PlayStation 4 Argentina Priced at $1,136
SEPT. 15, 2013 • Currency fluctuations are an inescapable hurdle in operating globally. Case in point is what the PlayStation 4 will cost in Argentina come November. Sony Computer Ent. has listed the new PlayStation 4 Argentina in its official store at 6,499 pesos ($1,136). The PS4 arrives there on November 29 as well as in other Latin American countries including Brazil, Chile, Colombia, Costa Rica, El Salvador, Guatemala, Mexico, Panama and Peru. Only a few of those countries have official pricing on the PS4 at press time. In Mexico Sony will sell the PlayStation 4 for 7,499 Mexican pesos ($573), and in Chile buying one will cost 329,989 Chilean pesos ($657). By comparison, the PS4 will cost $399 in the U.S. and Canada, €399 ($530) in Europe, and ¥39,980 ($400) in Japan. Local tariffs can also appreciate list prices significantly in addition to currency fluctuations, but in Argentina’s case, the country is suffering from a real annual inflation rate of 25%, according to the Wall Street Journal.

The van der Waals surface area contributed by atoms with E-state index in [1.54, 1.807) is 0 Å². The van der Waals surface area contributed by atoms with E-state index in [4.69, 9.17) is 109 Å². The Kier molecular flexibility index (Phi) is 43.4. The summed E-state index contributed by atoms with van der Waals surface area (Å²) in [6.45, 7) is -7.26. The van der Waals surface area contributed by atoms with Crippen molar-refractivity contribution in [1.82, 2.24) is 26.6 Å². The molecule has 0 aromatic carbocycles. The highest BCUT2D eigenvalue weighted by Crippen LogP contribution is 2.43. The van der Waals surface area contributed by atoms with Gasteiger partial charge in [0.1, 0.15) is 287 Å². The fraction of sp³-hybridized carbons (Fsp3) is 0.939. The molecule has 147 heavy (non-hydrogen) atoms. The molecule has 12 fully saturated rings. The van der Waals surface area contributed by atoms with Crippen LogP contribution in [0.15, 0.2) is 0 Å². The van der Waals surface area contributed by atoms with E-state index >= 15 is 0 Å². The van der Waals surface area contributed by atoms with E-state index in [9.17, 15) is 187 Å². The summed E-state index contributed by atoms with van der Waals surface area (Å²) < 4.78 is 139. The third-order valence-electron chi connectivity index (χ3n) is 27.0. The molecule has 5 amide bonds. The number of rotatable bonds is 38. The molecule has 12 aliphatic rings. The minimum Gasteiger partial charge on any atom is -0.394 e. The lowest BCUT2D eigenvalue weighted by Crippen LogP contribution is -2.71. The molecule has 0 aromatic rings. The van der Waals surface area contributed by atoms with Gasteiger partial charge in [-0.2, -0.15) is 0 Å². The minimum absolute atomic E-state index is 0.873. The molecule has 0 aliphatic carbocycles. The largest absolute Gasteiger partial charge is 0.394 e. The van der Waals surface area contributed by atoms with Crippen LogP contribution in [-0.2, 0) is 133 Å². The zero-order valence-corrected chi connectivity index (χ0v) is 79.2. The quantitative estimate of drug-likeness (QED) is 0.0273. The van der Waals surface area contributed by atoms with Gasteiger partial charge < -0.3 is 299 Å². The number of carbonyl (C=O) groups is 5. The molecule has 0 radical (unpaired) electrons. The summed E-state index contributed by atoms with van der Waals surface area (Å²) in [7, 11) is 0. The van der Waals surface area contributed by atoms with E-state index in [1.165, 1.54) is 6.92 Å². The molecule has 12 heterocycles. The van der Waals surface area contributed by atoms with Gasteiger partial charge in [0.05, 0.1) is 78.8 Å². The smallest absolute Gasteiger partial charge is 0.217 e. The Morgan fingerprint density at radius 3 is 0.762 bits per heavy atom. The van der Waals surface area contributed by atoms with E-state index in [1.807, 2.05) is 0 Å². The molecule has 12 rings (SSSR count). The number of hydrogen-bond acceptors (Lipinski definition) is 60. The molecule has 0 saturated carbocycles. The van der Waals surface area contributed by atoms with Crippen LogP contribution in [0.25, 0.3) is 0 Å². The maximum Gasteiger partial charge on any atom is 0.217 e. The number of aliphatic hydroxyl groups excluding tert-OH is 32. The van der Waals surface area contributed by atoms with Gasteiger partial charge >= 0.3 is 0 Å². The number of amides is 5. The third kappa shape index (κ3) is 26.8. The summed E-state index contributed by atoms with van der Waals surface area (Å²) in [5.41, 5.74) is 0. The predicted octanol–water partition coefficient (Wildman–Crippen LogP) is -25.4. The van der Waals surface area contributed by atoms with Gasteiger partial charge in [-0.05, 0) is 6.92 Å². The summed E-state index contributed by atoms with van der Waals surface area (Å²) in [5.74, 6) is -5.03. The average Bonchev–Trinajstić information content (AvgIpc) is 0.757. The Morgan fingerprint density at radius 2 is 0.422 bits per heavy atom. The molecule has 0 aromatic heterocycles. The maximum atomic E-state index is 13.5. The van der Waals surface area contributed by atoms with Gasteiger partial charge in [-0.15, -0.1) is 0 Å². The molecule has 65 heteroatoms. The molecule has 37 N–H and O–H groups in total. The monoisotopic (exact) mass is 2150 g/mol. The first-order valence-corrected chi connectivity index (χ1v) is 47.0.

Impact: Sony is going in fairly early to Latin America. In contrast, Microsoft has only announced Brazil and Mexico as launch countries for the Xbox One. Obviously Sony feels it is important to make a clear early presence in the region despite the well-known headaches. A rapidly inflating local currency can play havoc on corporate balance sheets in a scenario where the worth of foreign tender taken today can be much less a month later. Then there can be other complications regarding how much sovereign currency some governments will allow a local division of a multi-national firm to take out of a country, or convert into dollars or euros. This is a major reason why console makers stayed out of officially distributing their products in Latin America for years despite middle class growth there. Yet the move to digital distribution changed the equation. To localize online commerce means you have to localize your console network, which means having an official presence in these emerging markets. That’s good news for consumers in these countries since they now have the benefit of more secure warranties and product pipelines, and in some cases, a break on street prices compared to the old gray markets that used to supply them with consoles and games. But wildly divergent official pricing between countries in the same region becomes a marketing headache. Let’s face it, people will peg their local pricing against the dollar, and then check what the situation is in the country next door. Sony is not responsible for inflation in Argentina, yet overcoming inflationary effects to sell more PS4s is now Sony’s problem.